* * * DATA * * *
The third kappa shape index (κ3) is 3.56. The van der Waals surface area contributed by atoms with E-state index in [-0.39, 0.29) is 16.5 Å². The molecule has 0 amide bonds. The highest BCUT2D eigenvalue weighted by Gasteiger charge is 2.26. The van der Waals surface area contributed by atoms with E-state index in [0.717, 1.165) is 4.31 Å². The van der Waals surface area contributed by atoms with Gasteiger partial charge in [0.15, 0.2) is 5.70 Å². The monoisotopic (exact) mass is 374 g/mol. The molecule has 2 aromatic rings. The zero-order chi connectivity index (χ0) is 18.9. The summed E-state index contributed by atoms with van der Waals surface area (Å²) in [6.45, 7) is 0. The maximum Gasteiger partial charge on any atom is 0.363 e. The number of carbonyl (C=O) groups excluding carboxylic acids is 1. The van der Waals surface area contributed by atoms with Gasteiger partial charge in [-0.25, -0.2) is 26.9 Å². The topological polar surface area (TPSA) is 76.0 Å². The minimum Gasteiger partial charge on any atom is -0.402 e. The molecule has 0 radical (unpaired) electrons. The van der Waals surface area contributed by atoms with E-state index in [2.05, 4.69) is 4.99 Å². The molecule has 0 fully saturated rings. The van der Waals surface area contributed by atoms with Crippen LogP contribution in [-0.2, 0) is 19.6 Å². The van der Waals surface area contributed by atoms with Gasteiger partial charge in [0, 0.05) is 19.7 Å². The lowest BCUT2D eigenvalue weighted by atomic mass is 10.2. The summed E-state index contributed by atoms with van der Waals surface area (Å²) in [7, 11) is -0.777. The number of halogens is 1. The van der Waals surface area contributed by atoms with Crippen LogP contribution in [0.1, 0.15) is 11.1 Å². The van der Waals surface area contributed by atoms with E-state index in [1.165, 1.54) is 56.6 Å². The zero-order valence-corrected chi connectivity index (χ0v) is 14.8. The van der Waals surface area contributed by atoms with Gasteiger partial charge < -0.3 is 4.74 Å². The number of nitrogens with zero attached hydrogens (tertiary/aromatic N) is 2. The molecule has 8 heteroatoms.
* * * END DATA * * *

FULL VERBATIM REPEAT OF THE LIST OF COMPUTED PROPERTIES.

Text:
The third kappa shape index (κ3) is 3.56. The van der Waals surface area contributed by atoms with E-state index in [-0.39, 0.29) is 16.5 Å². The molecule has 0 amide bonds. The highest BCUT2D eigenvalue weighted by Gasteiger charge is 2.26. The van der Waals surface area contributed by atoms with E-state index in [0.717, 1.165) is 4.31 Å². The van der Waals surface area contributed by atoms with Gasteiger partial charge in [0.15, 0.2) is 5.70 Å². The monoisotopic (exact) mass is 374 g/mol. The molecule has 2 aromatic rings. The zero-order chi connectivity index (χ0) is 18.9. The summed E-state index contributed by atoms with van der Waals surface area (Å²) in [6.45, 7) is 0. The maximum Gasteiger partial charge on any atom is 0.363 e. The number of carbonyl (C=O) groups excluding carboxylic acids is 1. The van der Waals surface area contributed by atoms with Gasteiger partial charge in [-0.25, -0.2) is 26.9 Å². The topological polar surface area (TPSA) is 76.0 Å². The minimum Gasteiger partial charge on any atom is -0.402 e. The molecule has 0 radical (unpaired) electrons. The van der Waals surface area contributed by atoms with E-state index in [2.05, 4.69) is 4.99 Å². The molecule has 0 fully saturated rings. The van der Waals surface area contributed by atoms with Crippen LogP contribution in [-0.2, 0) is 19.6 Å². The van der Waals surface area contributed by atoms with Gasteiger partial charge in [0, 0.05) is 19.7 Å². The lowest BCUT2D eigenvalue weighted by atomic mass is 10.2. The summed E-state index contributed by atoms with van der Waals surface area (Å²) in [7, 11) is -0.777. The number of halogens is 1. The van der Waals surface area contributed by atoms with Crippen LogP contribution in [0.1, 0.15) is 11.1 Å². The van der Waals surface area contributed by atoms with E-state index in [1.165, 1.54) is 56.6 Å². The zero-order valence-corrected chi connectivity index (χ0v) is 14.8. The van der Waals surface area contributed by atoms with Gasteiger partial charge < -0.3 is 4.74 Å². The number of nitrogens with zero attached hydrogens (tertiary/aromatic N) is 2. The molecule has 8 heteroatoms.